All this is not to say that game companies shouldn’t be recognized for their contributions behind the scenes. They provide important funds and resources, allowing designers to make games as a full-time job and distribute them on a large enough scale to be accessible to nearly everyone like they are today. They also can legitimately help players identify styles of games that appeal to them. The fact that this is being published by a site primarily focused on anime offers us a perfect comparison here, since anime studios also tend to be known for a particular style that many of the directors and animators play into. Those creators will then influence whatever staff members join the studio in the future, leading them to inherit that style and thus maintaining the association between the studio and its creative direction. After all, if fans of Tatsuya Isahara and Naoko Yamada also consider themselves fans of Kyoto Animation, it makes sense that fans of Hiroshi Matsumoto and Takashi Nishiyama also consider themselves fans of SNK. The difference is that KyoAni fans more often than not recognize Isahara and Yamada by name, whereas even some of the most diehard SNK fans in the fighting game community seem unable to recognize the names of the previously mentioned creators of games which gave the company its reputation for fighters (Art of Fighting, Fatal Fury, The Last Blade, etc.). We’re not trying to shame these individuals for not knowing these names, we only want to show that our culture as gamers tends to focus too much on corporations at the expense of creative staff, something we hope to see change.

Final Thoughts

Video games have touched each and every one of our hearts at some point in our lives and that’s an experience that only brilliant game designers can bring us, which is why it’s upsetting to see them remain unknown, even when they amass crowds in the millions. Fortunately, some change is happening for the better. Indie solo projects are easier to make now than ever before, veterans can use sites like Kickstarter to support their work without corporate oversight and the spread of the internet has given creators a plethora of outlets to connect with fans should they choose to do so. Regardless, we still look forward to a time when game creators can be celebrated the way they deserve.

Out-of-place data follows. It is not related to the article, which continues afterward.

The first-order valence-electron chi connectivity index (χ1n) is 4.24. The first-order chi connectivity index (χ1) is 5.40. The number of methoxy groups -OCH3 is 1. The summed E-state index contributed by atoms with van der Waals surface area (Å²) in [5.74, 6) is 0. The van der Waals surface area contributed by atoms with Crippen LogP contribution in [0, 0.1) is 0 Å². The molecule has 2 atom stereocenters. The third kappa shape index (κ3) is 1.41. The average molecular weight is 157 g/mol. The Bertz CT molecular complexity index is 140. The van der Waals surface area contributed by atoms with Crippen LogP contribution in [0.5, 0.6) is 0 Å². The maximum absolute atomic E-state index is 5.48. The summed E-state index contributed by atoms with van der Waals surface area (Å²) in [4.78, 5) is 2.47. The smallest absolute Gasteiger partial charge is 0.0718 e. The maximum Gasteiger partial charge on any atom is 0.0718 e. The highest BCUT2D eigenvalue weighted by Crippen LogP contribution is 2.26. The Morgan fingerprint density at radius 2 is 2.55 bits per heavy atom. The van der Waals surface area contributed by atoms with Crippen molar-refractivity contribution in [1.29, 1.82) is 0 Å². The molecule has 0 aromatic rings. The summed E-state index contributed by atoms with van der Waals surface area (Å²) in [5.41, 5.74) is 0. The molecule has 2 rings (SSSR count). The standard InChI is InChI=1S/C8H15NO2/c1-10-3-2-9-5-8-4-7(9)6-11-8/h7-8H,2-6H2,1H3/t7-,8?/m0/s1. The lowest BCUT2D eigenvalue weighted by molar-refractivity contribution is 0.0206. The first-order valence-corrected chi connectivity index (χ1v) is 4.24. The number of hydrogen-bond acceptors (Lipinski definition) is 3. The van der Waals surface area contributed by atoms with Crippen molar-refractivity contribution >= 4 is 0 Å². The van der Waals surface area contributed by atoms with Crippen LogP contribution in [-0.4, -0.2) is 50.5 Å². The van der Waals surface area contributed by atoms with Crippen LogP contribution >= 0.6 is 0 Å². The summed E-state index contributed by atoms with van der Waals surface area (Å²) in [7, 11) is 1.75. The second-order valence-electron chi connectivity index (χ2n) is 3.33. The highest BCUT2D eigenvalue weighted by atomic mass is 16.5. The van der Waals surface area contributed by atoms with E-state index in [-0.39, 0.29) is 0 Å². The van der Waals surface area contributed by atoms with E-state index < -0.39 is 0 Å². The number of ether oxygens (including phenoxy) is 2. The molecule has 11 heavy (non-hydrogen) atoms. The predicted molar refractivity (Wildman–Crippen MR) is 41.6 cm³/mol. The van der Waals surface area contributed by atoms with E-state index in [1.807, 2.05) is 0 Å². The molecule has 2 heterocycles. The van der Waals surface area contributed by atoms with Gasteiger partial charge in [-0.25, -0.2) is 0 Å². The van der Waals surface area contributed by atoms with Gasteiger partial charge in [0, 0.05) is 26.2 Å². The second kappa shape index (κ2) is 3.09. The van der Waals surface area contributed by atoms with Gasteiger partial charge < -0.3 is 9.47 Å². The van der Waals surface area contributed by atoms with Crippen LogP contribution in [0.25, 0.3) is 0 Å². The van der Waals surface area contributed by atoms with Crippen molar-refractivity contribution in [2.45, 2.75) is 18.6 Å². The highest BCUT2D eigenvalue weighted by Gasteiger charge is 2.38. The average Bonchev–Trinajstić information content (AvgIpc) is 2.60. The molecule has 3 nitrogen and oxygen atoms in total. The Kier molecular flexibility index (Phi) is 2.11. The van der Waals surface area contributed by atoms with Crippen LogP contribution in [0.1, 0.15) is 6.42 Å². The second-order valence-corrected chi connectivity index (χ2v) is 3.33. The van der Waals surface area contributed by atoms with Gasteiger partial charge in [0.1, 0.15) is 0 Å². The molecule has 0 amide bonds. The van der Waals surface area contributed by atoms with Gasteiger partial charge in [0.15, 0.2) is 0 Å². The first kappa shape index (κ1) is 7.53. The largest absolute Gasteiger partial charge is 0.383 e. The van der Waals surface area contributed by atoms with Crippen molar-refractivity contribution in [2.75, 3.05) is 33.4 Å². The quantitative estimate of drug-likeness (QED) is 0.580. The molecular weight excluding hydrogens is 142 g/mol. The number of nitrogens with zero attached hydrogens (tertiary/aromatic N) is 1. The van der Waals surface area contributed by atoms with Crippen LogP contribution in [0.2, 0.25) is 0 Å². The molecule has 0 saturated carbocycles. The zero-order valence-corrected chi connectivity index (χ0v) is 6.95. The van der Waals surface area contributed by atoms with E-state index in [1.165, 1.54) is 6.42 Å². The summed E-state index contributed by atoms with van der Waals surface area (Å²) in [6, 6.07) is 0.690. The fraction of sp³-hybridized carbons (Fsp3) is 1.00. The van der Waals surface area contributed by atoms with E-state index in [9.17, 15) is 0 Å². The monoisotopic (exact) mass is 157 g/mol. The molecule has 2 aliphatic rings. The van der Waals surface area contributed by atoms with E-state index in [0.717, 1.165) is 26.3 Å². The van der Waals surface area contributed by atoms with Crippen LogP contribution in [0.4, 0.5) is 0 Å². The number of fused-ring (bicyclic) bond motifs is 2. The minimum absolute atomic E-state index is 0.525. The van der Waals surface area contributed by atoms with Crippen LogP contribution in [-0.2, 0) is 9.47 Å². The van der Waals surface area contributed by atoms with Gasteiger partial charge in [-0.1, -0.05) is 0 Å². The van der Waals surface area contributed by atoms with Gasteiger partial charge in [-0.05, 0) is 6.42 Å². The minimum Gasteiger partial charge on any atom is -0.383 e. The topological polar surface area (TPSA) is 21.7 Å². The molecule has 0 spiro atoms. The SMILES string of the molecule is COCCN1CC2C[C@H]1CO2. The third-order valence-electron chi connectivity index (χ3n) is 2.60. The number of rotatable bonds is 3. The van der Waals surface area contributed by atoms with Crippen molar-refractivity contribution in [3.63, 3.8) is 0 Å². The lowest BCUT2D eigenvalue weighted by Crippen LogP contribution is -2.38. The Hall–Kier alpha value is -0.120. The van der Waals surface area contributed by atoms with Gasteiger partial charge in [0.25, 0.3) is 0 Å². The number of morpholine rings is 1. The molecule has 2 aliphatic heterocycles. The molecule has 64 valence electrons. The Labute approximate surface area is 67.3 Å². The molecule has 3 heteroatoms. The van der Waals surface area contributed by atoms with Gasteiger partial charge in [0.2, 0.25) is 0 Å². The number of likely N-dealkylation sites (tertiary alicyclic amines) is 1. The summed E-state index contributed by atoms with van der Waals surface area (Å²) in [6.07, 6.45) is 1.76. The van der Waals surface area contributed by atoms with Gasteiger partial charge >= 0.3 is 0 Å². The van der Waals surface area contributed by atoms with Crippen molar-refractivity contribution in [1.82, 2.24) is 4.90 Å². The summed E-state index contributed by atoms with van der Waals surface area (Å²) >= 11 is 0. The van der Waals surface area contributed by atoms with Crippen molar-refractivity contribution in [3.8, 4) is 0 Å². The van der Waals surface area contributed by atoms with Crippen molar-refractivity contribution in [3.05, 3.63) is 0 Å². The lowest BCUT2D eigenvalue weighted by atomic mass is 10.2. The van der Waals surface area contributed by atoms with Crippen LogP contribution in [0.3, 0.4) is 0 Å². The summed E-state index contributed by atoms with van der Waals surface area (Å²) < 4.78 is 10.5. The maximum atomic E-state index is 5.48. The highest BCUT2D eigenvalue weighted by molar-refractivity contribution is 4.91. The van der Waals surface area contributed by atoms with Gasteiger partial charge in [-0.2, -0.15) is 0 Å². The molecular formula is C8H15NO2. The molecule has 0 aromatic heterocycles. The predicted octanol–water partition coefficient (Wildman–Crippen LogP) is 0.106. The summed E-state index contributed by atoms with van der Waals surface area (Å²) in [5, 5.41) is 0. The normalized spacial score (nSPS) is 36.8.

Who are your favorite unsung heroes of the gaming industry? Let us know in the comments and be sure to stick to Honey’s Anime for more on all the best video games and the people who make them.

Halo-4-Wallpaper-700x394 Give Creators—Not Companies—Credit for Their Games


Author: Will Bertazzo Lambert

I’m a 22 year old writer from Winnipeg, Manitoba who does fiction, media critique and everything in between, currently studying English and rhetoric. I have influences ranging all the way from Henry James, to Stephen Greenblatt to Nintendo Power and after years of fanatical devotion to the coverage of anime and video games, I've finally tossed my hat into the ring and decided to give writing a try for myself. Will this be the dawn of a lifelong career or a small footnote on an otherwise unrelated life? Only time will tell, but I would like nothing more than to have you join me on the journey to discovering the answer.